Posted by: bkivey | 15 January 2010

Shooting yourself in the foot

On 13 January I wrote a post concerning the pending tax measures on the ballot for vote later this month. After having seen a couple of TV ads supporting the measures I can say that the best argument against voting for these initiatives is that the proponents of these measures can’t support them on the merits.

The primary message of both of the ads is that someone will pay more (but probably not you). In one of the ads much is made of the state minimum corporate income tax of $10, and the ad copy is written in such a way as to imply that companies such as Nike are paying $10 a year in income tax. In another ad the copy states that companies making less than $500,000/year and families making less than $250,000/yr. won’t see a tax increase.

Well, gee. What if I decide to start a business and, human nature being what it is, I want to make the business a success. Keeping in mind that the ‘trigger’ numbers for the tax increase are gross, not net, it doesn’t require much of a stretch of the imagination to see where even a modestly successful business might gross more than half a million a year, I’ve worked for several firms that employed fewer than ten people that grossed that much and more.

None of the ads I have seen mentions what the additional tax revenue is for or what performance metrics might be employed (hah!). The whole argument seems to be “Give us some more money! Because , uh, well; Don’t worry about it! Just give us some more money!” There is not even the illusion of argument on the merits, which naturally makes one wonder if there is an argument to be made. One of the tenants of rhetoric is that you make your strongest argument first. When the best argument that the proponents of these measure can make is that you (probably) won’t have to pay anything, that’s pretty weak sauce.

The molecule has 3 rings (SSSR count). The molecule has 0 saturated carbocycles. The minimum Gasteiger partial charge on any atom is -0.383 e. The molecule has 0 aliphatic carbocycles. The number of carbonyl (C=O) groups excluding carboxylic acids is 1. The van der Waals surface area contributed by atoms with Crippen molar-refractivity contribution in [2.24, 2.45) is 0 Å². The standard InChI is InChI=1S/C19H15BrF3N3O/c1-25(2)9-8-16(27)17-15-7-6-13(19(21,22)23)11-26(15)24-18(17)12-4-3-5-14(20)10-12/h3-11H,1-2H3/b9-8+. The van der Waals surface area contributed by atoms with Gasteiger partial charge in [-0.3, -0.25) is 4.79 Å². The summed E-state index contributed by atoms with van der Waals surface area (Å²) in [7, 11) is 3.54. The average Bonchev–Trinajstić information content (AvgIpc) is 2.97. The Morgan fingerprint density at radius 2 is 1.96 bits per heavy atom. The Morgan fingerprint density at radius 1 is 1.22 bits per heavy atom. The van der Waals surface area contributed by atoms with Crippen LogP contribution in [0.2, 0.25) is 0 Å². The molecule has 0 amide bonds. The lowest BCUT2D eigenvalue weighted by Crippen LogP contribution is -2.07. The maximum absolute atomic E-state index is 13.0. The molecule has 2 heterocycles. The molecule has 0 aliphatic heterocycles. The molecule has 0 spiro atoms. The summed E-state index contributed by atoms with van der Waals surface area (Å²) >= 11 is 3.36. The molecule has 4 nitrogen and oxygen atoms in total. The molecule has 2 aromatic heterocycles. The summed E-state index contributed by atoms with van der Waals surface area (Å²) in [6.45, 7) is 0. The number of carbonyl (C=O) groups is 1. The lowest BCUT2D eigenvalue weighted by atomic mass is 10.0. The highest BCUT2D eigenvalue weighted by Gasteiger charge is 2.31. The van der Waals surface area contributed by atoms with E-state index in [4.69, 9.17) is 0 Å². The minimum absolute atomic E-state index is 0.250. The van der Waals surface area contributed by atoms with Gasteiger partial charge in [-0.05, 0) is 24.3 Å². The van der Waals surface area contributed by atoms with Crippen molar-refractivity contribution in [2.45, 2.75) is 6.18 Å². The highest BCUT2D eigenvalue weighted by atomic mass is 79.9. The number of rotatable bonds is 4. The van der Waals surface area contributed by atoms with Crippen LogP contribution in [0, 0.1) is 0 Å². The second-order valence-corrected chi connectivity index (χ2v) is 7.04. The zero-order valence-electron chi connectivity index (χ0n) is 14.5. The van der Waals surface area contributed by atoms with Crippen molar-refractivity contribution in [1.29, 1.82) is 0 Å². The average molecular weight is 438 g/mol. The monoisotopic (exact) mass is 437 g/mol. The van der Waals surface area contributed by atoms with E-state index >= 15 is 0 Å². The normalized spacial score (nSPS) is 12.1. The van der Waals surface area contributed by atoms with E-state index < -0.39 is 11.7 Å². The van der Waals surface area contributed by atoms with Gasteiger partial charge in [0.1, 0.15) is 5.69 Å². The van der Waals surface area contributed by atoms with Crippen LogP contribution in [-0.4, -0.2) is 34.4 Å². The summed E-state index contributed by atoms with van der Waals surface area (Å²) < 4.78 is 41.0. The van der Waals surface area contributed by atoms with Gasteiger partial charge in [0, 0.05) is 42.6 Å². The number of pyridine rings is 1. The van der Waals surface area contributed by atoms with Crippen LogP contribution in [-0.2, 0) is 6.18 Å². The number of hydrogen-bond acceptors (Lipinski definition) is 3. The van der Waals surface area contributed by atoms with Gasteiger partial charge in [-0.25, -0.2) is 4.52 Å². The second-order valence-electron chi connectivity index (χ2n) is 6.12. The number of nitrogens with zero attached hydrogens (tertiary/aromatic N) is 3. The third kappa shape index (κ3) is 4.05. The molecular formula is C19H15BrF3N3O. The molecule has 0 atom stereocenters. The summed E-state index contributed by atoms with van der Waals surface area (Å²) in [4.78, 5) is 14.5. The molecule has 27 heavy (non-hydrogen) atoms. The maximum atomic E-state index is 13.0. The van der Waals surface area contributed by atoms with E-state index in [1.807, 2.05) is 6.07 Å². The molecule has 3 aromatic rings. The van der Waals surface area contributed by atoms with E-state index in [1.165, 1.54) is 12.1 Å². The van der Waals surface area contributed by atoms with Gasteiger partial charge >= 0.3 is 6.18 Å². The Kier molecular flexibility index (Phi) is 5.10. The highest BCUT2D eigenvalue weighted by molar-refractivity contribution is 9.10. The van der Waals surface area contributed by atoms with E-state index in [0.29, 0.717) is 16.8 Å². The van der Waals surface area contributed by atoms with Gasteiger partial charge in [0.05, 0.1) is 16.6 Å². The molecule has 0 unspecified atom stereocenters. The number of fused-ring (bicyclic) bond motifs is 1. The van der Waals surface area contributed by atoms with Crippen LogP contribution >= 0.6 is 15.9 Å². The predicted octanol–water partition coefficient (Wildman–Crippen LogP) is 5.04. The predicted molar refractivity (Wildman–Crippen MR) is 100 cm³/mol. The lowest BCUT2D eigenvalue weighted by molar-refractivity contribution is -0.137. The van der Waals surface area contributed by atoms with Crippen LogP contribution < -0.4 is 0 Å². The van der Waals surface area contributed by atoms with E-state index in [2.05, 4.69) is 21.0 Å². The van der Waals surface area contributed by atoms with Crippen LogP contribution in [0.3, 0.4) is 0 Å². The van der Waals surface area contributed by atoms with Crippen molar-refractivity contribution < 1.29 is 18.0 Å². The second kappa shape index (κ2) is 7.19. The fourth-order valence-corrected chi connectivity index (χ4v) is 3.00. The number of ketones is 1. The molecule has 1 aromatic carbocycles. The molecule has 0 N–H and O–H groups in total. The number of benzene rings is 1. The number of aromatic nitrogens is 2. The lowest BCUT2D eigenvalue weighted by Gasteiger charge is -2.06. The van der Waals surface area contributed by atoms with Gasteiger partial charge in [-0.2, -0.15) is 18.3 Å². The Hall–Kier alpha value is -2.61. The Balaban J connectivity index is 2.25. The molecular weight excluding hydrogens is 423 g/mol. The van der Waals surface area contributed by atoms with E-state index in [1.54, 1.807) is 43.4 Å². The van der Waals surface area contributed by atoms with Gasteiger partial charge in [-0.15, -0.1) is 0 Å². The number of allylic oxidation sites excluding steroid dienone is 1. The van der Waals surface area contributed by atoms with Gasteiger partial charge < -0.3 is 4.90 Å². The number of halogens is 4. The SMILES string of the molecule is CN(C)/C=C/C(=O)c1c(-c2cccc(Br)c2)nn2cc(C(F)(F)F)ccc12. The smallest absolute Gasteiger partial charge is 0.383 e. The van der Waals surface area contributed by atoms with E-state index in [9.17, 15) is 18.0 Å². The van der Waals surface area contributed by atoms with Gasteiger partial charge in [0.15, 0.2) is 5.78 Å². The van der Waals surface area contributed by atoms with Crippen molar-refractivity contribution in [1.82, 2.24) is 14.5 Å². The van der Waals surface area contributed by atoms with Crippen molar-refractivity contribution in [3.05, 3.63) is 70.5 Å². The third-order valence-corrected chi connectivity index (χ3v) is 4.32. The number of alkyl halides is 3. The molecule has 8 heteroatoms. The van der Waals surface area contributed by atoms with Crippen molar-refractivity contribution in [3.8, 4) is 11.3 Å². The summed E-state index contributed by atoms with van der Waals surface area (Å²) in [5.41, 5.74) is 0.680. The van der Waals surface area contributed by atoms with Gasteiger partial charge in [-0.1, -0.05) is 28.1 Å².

The other, and much more serious, effect is that the proposed tax increases are permanent and not indexed for inflation. This might not seem like such a big deal when you’re 19 and making $20,000/yr., but who knows where you’ll be in 30 or 40 years. A lot can and probably will change in that time. Politicians and social busybodies count on this sort of short-sightedness. So if you vote for a tax increase on ‘the rich’ and ‘evil corporations’ and then a few decades later find yourself complaining about your taxes, well, go look in the mirror.


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